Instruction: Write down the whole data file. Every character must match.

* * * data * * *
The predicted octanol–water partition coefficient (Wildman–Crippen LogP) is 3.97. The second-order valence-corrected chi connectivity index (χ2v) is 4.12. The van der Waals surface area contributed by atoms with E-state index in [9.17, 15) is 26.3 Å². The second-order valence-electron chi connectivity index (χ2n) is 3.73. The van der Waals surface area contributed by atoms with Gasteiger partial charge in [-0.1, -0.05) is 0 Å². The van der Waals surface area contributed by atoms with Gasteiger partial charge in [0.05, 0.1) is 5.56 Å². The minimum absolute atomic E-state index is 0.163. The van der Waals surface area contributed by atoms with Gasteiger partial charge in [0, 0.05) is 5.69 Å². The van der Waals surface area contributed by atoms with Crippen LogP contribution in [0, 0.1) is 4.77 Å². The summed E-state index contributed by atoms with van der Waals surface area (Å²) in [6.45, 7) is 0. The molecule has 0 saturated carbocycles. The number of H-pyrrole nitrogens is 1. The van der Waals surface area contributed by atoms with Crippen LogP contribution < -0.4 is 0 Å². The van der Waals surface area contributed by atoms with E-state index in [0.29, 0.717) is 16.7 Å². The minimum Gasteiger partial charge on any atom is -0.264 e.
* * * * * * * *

The predicted octanol–water partition coefficient (Wildman–Crippen LogP) is 3.97. The second-order valence-corrected chi connectivity index (χ2v) is 4.12. The van der Waals surface area contributed by atoms with E-state index in [9.17, 15) is 26.3 Å². The second-order valence-electron chi connectivity index (χ2n) is 3.73. The van der Waals surface area contributed by atoms with Gasteiger partial charge in [-0.1, -0.05) is 0 Å². The van der Waals surface area contributed by atoms with Gasteiger partial charge in [0.05, 0.1) is 5.56 Å². The minimum absolute atomic E-state index is 0.163. The van der Waals surface area contributed by atoms with Gasteiger partial charge in [0, 0.05) is 5.69 Å². The van der Waals surface area contributed by atoms with Crippen LogP contribution in [0, 0.1) is 4.77 Å². The summed E-state index contributed by atoms with van der Waals surface area (Å²) in [6.45, 7) is 0. The molecule has 0 saturated carbocycles. The number of H-pyrrole nitrogens is 1. The van der Waals surface area contributed by atoms with Crippen LogP contribution < -0.4 is 0 Å². The van der Waals surface area contributed by atoms with E-state index in [0.29, 0.717) is 16.7 Å². The minimum Gasteiger partial charge on any atom is -0.264 e.